Moreover, the litany of excuses highlighted by Vita Craft does not persuade the Court that HRT acted improperly in seeking extensions. To the contrary, the fact that Vita Craft spent time totaling up the days, making a corresponding chart, and compiling the list of "excuses" indicates that Vita Craft itself is not immune to the temptation unnecessarily to increase litigation in the hope of casting aspersions upon the opponent. Indeed, Vita Craft's own conduct is relevant to an assessment of whether the protracted nature of this litigation may be entirely placed at the feet of HRT. This Court has previously implored both sides to cease the petty, unnecessary, and distracting "hurling of invectives" at each other (to use the phrase chosen by the Court at one hearing). At the very least, both parties have litigated this case very aggressively and contentiously. The following quotation from the Court's opinion in Layne Christensen is apt here:

In summary, the Court is not persuaded that Purolite's conduct was intended solely to increase plaintiffs' burden in litigating this case, as plaintiffs contend. In the Court's view, the "scorched-earth" tactics were not limited solely to Purolite, as each side made it a consistent practice to challenge fully every action and position taken by the other side. The Court does not find that Purolite's conduct as a whole exceeded a vigorous litigation of the parties' claims and defenses. Accordingly, the Court finds that Purolite has not engaged in misconduct or in vexatious or unjustified litigation, and the Court concludes that plaintiffs have not shown by clear and convincing evidence that this case is exceptional for purposes of Section 285. Layne Christensen, 871 F.Supp.2d at 1123.

Similarly, Vita Craft has not shown by clear and convincing evidence that HRT's conduct was intended solely to increase Vita Craft's burden in litigating this case, as Vita Craft contends, or that HRT engaged in misconduct or in vexatious or unjustified litigation sufficient to make this case exceptional for purposes of Section 285. Accordingly, the Court denies Vita Craft's motion for attorney fees pursuant to that statute.

III. Request for Attorney Fees Under 28 U.S.C. § 1927

Vita Craft also seeks an award of a subset of the fees requested above-in the amount of $1, 073, 916.50-against HRT's lead counsel, Todd Tedesco, pursuant to 28 U.S.C. § 1927. That section provides as follows:

Any attorney... who so multiplies the proceedings in any case unreasonably and vexatiously may be required by the court to satisfy personally the excess costs, expenses, and attorneys' fees reasonably incurred because of such conduct.

Id. This Court applies this statute as follows:

In Braley v. Campbell, 832 F.2d 1504 (10th Cir. 1987), the Tenth Circuit articulated the proper standard for imposing attorney's fees and costs personally against an attorney under section 1927. See Miera v. Dairyland Ins. Co., 143 F.3d 1337, 1342 (10th Cir. 1998). The Circuit rejected a subjective good faith inquiry and concluded, instead, that sanctions under section 1927 are warranted only when the conduct "viewed objectively, manifests either intentional or reckless disregard of the attorney's duties to the court." See id. (quoting Braley, 832 F.2d at 1512). This standard is then used to decide whether "by acting recklessly or with indifference to the law, as well as by acting in the teeth of what he knows to be the law, " an attorney subjects himself to sanctions under section 1927. Id. (quoting In re TCI Ltd., 769 F.2d 441, 445 (7th Cir. 1985)). As the Tenth Circuit summarized in Miera, sanctions are appropriate under section 1927 when an attorney is "cavalier or bent on misleading the court;'" when an attorney "intentionally acts without a plausible basis;" "when the entire course of the proceedings was unwarranted;" or when "certain discovery is substantially unjustified and interposed for the improper purposes of harassment, unnecessary delay and to increase the costs of the litigation." See id. (citations omitted). Finally, because section 1927 "is penal in nature, the award should be made "only in instances evidencing serious and standard disregard for the orderly process of justice."'" Id. (citations omitted).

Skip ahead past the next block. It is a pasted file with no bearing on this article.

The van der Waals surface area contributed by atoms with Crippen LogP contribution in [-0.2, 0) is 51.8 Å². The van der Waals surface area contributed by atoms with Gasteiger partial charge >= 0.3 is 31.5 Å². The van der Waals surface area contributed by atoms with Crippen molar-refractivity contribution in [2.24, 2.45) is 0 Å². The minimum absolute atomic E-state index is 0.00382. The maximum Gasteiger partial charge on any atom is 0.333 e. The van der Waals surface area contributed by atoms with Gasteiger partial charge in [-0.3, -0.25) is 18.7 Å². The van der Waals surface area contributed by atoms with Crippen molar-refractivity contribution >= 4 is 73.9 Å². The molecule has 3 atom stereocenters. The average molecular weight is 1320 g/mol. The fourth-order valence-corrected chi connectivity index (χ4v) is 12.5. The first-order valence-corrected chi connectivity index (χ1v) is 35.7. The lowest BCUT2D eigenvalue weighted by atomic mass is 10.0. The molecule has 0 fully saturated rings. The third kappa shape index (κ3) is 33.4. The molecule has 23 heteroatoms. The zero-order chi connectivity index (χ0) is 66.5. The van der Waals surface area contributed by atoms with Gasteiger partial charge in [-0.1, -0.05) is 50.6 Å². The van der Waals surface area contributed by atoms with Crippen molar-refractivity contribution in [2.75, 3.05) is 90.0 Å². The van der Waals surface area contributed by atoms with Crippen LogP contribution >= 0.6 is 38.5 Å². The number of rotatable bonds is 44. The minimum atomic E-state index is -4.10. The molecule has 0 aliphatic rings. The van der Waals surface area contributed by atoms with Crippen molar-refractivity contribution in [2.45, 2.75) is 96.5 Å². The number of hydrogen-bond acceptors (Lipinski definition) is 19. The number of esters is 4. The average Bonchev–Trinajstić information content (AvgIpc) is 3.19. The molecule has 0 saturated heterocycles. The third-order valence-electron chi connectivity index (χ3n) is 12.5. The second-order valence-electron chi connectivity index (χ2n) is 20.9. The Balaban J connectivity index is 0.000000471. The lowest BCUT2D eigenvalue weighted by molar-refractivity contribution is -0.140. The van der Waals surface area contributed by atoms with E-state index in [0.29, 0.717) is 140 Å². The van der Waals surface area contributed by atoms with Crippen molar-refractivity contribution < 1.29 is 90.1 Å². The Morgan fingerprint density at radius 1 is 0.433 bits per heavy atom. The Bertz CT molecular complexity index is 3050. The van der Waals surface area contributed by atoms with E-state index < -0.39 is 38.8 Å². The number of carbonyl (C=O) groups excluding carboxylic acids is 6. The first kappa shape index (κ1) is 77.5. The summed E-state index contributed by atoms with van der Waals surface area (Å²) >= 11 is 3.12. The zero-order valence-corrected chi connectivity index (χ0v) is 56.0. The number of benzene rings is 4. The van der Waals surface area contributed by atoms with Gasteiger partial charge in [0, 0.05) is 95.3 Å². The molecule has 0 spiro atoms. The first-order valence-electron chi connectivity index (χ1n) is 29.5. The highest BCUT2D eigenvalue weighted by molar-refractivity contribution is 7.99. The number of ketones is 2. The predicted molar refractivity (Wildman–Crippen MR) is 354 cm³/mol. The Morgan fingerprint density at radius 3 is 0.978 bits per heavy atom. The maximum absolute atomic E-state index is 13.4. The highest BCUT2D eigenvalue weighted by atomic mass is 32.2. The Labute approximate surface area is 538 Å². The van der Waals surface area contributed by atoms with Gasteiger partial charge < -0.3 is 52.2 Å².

Armstrong v. Wackenhut Corp., 2009 WL 1269476, at *2 (D. Kan. May 6, 2009) (Lungstrum, J.).

In support of this request for fees, Vita Craft relies on the same alleged instances of misconduct addressed above with respect to the request under Section 285. For the same reasons set forth above, the Court concludes that Mr. Tedesco did not act so vexatiously or unreasonably that any additional award of attorney fees is warranted. In this regard, the Court notes that Section 1927 (distinct from Section 285) provides only for an award of fees incurred because of the misconduct, and the Court previously considered the appropriateness of sanctions for HRT's discovery violations. See Propat Int'l Corp. v. Rpost, Inc., 473 F.3d 1187, 1195 (Fed. Cir. 2007) (affirming denial of award under Section 1927; district court had previously sanctioned party for litigation misconduct, and it reasonably concluded that further sanctions were inappropriate).

Accordingly, the Court denies Vita Craft's request for attorney fees under Section 1927.[3]

IT IS THEREFORE ORDERED BY THE COURT THAT the motion by Imura International U.S.A., Inc. and Vita Craft Corporation for attorney fees (Doc. # 437) is denied.

IT IS FURTHER ORDERED BY THE COURT THAT the motion by HR Technology, Inc. for oral argument (Doc. # 510) is denied.

IT IS SO ORDERED.